I ventured into the world of blogging at the beginning of this year. The first month or so I posted once a week maybe (I think). But my inability to balance life and my blog caught up to me quickly. I had to learn that delicate balancing act and I got up and running once more, with one (1) semi-regular reader supporting my cause (thanks, as always, Larisa).
So when someone starts to blog, is there a strategy that they form to define themselves in the blogging community, or THIS world as I refer to in today's title? Some people create gold-making blogs, and blog about little if nothing else. Others create class-specific blogs, only discussing those issues pertinent to that class 95% of the time. I think no matter the type of blog, a few % of the posts we allow to be about a holiday or announcement or something completely different, as long as that blog sticks to it's core.
So when I started this I had a purpose, I had things that I wanted to say. My blog is based on the concept of Dualism, or the theory that considers reality to consist of two irreducible elements or modes (i.e. relating to the belief that humans are made of two irreducible elements [matter and spirit]). In WoW there are two irreducible elements, Person and Character. When I play I become the spirit of the character who is on my computer screen. I cannot separate one from the other, because my characters don't exist without the person controlling it. We share experiences together, feel things (not literally feel, I mean that would suck to be cleaved by an axe in real life), laugh and cry at our successes and failures. Immersion into a fantasy world demands from me that I attempt to become one with my toon.
It's always with this in mind that I write about things, and will continue to do so. Bots aside, every toon we pass in the streets or the killing fields on Azeroth is a real person, a fact that is often discarded or taken for granted. I can't explain bad behavior, I don't think I'm smart enough to guess correctly why there are jerks in the game. But there are jerks in real life, everywhere we go. WoW, in that respect, is no different. I poke fun at these discourteous souls because they are easy targets, but am I much better than they? I hope I am; I make fun of bad behavior in general, I never attack someone specifically with cold, calculated malice.
Real lives interfere with the game quite often, well more for some than others. For me it's quite often. Most recently I had to suspend my raiding activities due to serious physical disabilities, I could not handle the stress raiding placed on my physical being. But this act, although necessary and understood by my guild, has had a negative impact on my raid team. Since my departure they have been hard pressed to find a suitable replacement healer, a fact I was made aware of just last night. I felt sorry for them, I knew that it was my abscence that has evidently stalled them. I can't speak to their recruiting efforts, I assume they are trying. But as Wrath is winding down, there seems to be greater difficulty in recruiting sufficiently geared and skilled replacements.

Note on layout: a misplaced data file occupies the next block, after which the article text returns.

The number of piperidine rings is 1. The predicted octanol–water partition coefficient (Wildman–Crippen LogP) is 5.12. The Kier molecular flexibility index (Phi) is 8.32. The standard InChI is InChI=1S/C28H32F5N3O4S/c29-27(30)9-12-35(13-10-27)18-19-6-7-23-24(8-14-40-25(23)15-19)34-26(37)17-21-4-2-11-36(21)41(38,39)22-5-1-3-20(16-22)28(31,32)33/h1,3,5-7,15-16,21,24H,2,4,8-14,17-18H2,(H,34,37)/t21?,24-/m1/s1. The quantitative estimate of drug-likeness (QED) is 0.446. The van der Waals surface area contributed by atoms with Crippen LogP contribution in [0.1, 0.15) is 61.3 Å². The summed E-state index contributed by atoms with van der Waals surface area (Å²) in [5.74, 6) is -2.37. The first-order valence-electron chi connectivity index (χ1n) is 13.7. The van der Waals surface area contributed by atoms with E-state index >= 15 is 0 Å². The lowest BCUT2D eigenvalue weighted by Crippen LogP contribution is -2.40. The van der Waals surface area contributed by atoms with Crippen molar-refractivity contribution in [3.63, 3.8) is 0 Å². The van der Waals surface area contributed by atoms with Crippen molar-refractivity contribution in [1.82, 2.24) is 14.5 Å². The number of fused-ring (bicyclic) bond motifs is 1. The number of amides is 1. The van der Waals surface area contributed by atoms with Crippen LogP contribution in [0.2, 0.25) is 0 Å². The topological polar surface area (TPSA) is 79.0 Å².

For a moment last night I felt the subtle peer pressure upon my mind, pressure to return to the group that wants me to come back, but knows that I cannot. That sentiment lasted for about 10 seconds, then another image passed through my mind. I was lying on a blanket in the middle of the park with my two boys. It's 7:30 at night, the sun has gone down over the western mountains but there's still enough light that the stars are not yet visible. This scene could never have taken place if I was breaking my body for a few hours of raiding because I felt guilty for abandoning my guildmates. That guilt is quickly wahsed away in the knowledge that I made the right choice. I'm trying to heal, trying to get myself well so that I can go back and contribute some day.
Our lives, our games, they can both have significant affects on our lives. Gaming is no passing fancy for many people, young or old. It might be, but it doesn't have to be. Building model ships, joining a chess club, playing on a softball team, and many other hobbies are a part of our lives. They serve to expand our experiences in one way or another, and can be as small or large part of our lives as we choose. We find enjoyment in these activities, not because we separate ourselves form the act, but because we immerse ourselves in it, making it of worth in our lives.
For me, to make it of worth in my life right now I moderate my play time. This allows me to enjoy it while I'm there, and heal when I'm not. I don't believe in excess of any hobby, I think your real self can be stunted by making your hobby your job. (Unless you get paid to do your hobby, then you're just a lucky devil). I had to learn how to balance my blogging into my life, which included my games, now my blogging is a sub-section of that hobby that brings me smiles and enjoyment in an otherwise difficult situation.
Please, remember that that person you just ran a dungeon with is a person. It doesn't take much to say "Hi" or "TY". So do it. They just might say "hi" right back at 'ya.